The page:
Safety alerts and warnings issued during the holidays have grown exponentially in recent years -- everything from the feds reminding us about the dangers of cheap Christmas lights to consumer groups warning about burning candles. Another holiday tradition in early December is that child-safety advocates release their naughty-toy lists.
Despite progress in toy safety, more than 255,000 toy-related injuries were treated in U.S. emergency rooms in 2001, and 25 toy-related deaths were reported for children under 15, according to the Consumer Product Safety Commission. The biggest dangers come from choking and strangulation hazards and sharp edges.
One toy on World Against Toys Causing Harm's (WATCH) 2002 list, for instance, is Curious George, the plush doll that made last year's list and was recalled because its soft mobile phone and small accessories are choking hazards. WATCH found the menacing monkey back in some stores last month.
WATCH also warns this year about the rigid plastic point on the Digital Monsters Digimon Bank, eye-endangering "interceptor missiles" fired by the Hot Wheels Sling Shotz Blaster, and the sharp, grater-like edge on the Snoopy & Friends Sno-Cone Machine.
In its annual "Trouble in Toyland" report, the U.S. Public Interest Research Group warned that balloons and toys with small parts continue to pose the biggest hazards. Among items it dinged: 280,000 toy sponges and 310,000 stuffed polyester pool animals, all potential chokers that have been recalled by Dollar Tree Stores Inc. of Virginia.
Searching Unsafe Toys
Before trashing receipts and wrapping toys, take a look at the online toy-recall database launched last week by SafeChild.net, a project of the nonprofit Consumer Federation of America Foundation.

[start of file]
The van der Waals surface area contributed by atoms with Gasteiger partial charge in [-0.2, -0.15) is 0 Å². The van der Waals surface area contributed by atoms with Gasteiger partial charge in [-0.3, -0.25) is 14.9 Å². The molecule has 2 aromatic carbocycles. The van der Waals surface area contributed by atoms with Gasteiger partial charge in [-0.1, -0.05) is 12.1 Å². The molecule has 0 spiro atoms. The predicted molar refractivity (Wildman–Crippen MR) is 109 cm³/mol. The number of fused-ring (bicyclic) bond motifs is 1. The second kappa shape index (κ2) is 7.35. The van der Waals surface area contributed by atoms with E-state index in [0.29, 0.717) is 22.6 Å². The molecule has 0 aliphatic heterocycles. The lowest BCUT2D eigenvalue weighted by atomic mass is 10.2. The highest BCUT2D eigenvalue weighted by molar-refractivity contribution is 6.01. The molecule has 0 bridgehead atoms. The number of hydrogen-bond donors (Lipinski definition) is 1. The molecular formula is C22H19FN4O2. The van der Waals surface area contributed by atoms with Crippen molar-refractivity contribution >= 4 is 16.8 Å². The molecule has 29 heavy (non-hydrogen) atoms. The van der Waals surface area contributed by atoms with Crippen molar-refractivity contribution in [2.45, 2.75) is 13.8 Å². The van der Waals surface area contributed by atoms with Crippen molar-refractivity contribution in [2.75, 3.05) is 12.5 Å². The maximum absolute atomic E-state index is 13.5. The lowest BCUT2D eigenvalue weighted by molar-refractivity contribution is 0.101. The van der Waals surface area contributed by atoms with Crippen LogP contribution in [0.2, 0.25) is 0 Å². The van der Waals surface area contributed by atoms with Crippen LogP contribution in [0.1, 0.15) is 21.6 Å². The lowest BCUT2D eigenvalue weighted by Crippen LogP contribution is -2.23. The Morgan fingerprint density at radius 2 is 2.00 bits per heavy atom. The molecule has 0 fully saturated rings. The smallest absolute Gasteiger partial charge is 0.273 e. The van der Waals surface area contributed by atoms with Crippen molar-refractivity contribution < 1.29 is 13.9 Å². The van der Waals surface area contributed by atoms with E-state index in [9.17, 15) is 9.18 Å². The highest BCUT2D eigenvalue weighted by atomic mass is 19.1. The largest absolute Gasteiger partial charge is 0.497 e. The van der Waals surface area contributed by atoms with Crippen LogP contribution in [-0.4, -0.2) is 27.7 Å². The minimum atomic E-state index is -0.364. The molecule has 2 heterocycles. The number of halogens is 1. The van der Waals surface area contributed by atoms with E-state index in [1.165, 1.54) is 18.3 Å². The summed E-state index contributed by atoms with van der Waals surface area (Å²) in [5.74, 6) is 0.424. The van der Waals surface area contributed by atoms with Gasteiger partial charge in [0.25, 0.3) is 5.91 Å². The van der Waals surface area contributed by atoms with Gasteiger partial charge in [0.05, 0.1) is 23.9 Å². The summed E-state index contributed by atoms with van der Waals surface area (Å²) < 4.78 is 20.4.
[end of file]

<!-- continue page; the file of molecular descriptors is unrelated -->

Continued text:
CFAF spokesman Jack Gillis says the new service is "a simple tool" for avoiding "potential problem toy purchases and also making sure that what is in your toy chest is safe."
The database of 350 toys spanning 20 years of recalls allows searches by a child's age, the month and year of a recall, the toy's name, its manufacturer, or the type of safety problem. Searching "choking," for example, found 207 recalls listed by toy name and by age range. The site also provides links to recalled bicycles, dolls and toys for children 3 years and younger, plus safety tips.
SafeChild.net plans to maintain the database year-round. The Web site also offers a free e-mail service that notifies parents of major child-safety product recalls.
Last week, the Physicians Committee for Responsible Medicine warned that health-conscious gift-buyers shopping for popular celebrity cookbooks should scratch some recipe collections from their list.
Many of the most popular celebrity cookbooks are recipes for an unhealthy life, according to these docs.
"Given the staggering rates of obesity, heart disease, and cancer in this country, we thought we ought to take a look at what sort of celebrity cookbooks Americans might be getting for Christmas," says PCRM dietitian Jen Keller, who grilled the top 10 cookbooks in search of healthy recipes (low-fat, cholesterol-free and fiber-rich) and nutritional information.
Among PCRM's findings: "Martha Stewart Living Annual Recipes" is as unhealthy as Stewart's stock portfolio; rock musician Ted Nugent's "Kill It & Grill It" is grisly but little else; and Emeril Lagasse's "Prime Time Emeril" needs a nutritional boost. The best-selling "Sopranos Family Cookbook," say the PCRM physicians, packs so much fat and cholesterol that it ought to be a crime.
The top-rated celeb cookbook? Marilu Henner's "Healthy Holidays: Total Health Entertaining All Year Round." It includes a nutrition section, and all recipes are dairy-free.
Recipe for disaster? "Al Roker's signature dish, 'Steaks as Big as Your Head,' probably deserves top honors," Keller says of the "Today" show weatherman's book "Al Roker's Big Bad Book of Barbecue."
"What could be worse than everyone's favorite weatherman recommending people eat more meat and increase their risks of obesity, colon cancer, heart disease and diabetes?"
Got a consumer complaint? Question? E-mail details to firstname.lastname@example.org or write Don Oldenburg, The Washington Post, 1150 15th St. NW, Washington, D.C. 20071.